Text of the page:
Michael Sansolo is research director of the Coca-Cola Retailing Research Council of North America.
Despite the widespread capabilities of the social web, supermarket shoppers so far seem very limited in how they use any of the platforms for any activities around purchasing or meal preparation. And the reason for that limited behavior may come from supermarket companies themselves.
Responding to surveys in Part 8 of “Untangling the Social Web,” the new study from the Coca-Cola Retailing Research Council of North America, shoppers clearly outlined their limits. In contrast to their activity elsewhere on the web, when it comes to supermarket shopping more than 80% engage in “taking” behavior — such as looking for coupons and specials. Only 20% create content, such as recipes or sharing meal ideas.
The cause of that limited activity is likely supermarket companies themselves, who so far have largely used Facebook and Twitter primarily to simply feature specials and coupons — promotions that have merely migrated from other forms of media.
As Part 8 makes clear through its discussions with shoppers and industry insiders, greater use of social web capabilities will require greater creativity and activity by companies. Only then will shoppers recognize the benefits of engaging to a greater level and only then will companies likely find great results.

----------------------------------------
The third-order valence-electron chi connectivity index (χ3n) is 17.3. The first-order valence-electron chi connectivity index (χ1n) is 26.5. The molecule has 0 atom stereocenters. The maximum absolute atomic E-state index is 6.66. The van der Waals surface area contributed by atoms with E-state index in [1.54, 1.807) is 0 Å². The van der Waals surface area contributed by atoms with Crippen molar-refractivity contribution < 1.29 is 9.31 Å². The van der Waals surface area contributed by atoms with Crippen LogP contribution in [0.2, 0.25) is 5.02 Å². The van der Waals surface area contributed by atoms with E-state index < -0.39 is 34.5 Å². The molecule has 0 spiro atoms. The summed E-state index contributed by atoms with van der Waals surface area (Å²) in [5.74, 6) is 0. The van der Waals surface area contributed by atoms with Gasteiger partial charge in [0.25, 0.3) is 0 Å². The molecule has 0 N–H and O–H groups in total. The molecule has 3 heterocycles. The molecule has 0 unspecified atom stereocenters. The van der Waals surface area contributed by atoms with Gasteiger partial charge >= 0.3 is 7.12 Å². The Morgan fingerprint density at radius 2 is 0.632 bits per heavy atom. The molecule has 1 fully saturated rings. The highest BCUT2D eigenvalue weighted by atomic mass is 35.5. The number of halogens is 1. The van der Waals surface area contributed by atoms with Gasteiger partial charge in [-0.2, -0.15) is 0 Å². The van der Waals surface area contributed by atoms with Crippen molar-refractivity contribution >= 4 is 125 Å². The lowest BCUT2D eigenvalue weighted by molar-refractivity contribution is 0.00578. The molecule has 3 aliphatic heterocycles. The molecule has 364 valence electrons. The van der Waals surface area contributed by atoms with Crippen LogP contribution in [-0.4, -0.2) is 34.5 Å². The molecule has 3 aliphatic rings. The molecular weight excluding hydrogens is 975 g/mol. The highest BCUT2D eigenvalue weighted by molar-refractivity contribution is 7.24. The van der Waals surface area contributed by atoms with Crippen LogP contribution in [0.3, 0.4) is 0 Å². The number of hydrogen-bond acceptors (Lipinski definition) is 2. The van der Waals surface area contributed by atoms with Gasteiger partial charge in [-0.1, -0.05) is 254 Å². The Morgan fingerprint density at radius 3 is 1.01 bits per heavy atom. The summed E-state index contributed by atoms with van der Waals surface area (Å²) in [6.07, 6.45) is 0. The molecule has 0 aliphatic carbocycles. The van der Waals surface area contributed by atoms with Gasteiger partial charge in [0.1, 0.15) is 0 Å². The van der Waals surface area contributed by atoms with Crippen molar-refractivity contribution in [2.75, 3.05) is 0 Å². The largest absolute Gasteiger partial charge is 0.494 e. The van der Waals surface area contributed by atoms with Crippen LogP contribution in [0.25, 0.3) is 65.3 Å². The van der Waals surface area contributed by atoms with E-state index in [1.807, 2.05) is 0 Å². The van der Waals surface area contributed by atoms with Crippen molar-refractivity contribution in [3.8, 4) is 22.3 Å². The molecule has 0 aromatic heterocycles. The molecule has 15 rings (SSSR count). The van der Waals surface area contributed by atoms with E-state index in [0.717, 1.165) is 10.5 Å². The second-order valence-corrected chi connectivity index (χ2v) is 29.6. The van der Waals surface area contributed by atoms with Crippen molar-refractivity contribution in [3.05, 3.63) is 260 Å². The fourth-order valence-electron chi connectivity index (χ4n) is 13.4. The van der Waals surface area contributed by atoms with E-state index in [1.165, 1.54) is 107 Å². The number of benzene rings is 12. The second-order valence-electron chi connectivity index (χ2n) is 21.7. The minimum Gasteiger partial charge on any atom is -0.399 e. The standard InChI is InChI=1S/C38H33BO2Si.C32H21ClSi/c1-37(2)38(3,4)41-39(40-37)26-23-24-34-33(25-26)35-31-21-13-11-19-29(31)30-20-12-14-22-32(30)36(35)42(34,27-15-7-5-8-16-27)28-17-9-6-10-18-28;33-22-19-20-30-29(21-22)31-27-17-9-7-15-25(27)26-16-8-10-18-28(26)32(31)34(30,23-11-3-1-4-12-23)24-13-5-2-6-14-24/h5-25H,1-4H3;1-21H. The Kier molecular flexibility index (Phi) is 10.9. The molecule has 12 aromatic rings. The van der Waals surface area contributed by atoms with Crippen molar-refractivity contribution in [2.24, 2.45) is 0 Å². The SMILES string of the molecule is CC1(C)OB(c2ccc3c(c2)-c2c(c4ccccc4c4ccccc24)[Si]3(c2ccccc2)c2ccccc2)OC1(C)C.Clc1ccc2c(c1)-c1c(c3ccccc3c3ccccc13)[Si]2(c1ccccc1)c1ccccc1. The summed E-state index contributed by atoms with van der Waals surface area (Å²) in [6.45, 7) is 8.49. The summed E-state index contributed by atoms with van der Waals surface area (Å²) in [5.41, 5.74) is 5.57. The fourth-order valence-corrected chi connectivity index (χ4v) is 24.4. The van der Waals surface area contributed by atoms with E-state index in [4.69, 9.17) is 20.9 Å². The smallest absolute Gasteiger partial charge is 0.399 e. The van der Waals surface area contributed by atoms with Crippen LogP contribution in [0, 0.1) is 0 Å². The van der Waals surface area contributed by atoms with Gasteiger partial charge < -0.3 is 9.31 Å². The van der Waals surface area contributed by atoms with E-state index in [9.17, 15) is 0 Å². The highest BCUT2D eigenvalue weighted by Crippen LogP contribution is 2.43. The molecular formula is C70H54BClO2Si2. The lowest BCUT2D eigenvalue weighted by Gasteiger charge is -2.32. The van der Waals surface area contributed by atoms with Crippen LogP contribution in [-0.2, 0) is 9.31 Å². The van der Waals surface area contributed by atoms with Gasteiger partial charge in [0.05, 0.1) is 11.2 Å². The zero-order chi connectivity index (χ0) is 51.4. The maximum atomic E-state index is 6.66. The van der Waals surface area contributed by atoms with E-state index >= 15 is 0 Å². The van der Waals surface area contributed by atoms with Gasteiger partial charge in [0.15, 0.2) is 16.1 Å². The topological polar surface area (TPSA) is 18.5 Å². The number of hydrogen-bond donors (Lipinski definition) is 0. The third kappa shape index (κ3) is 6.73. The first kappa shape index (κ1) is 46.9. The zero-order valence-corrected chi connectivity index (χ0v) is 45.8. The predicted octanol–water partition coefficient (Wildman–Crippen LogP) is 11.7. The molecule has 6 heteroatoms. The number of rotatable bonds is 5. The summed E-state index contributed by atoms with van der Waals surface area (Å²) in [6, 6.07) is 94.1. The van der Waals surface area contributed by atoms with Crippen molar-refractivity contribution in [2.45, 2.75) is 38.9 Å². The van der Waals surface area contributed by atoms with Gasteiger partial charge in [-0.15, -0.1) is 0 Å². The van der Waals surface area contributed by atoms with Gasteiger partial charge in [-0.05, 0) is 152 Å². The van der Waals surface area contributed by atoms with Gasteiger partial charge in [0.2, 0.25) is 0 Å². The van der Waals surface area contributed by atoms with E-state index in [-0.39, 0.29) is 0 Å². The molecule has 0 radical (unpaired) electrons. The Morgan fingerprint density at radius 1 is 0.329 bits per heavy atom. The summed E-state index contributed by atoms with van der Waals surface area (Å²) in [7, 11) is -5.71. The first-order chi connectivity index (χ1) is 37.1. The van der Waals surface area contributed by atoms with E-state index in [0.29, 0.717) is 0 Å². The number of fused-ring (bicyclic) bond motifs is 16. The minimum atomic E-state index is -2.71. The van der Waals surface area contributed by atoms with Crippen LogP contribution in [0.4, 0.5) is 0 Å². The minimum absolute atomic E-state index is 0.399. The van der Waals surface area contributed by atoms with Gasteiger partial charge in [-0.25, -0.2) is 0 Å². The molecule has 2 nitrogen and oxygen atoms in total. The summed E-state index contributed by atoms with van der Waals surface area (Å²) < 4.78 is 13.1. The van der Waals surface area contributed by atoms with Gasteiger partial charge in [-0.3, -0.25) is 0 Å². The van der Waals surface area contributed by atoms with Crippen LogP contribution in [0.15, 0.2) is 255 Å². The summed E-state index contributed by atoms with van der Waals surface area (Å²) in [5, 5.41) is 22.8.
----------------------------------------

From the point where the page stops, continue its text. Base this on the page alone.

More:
Shoppers specifically say that most of their interaction with food retailers is now focused on specials, coupons and specific items for recipes in response to what stores offer. Some of the areas that are currently lagging — that also present the potential for improved interaction — are lessons in how to cook or prepare specific foods, inspiration and ideas for special events, dietary and food trends and even positive experiences inside the stores themselves.
In order to match up with these desires, supermarkets operators may need to revaluate and broaden the content they currently offer and consider making use of more channels, including Snapchat, Instagram and Pinterest. Improving the types of information offered could lead to shoppers in turn becoming more active in their postings on their store experiences.
Retailers involved in the www.ccrrc.org.of the study will be participating in a special workshop June 12 at the FMI Connect Convention in Chicago. The study is available for free at
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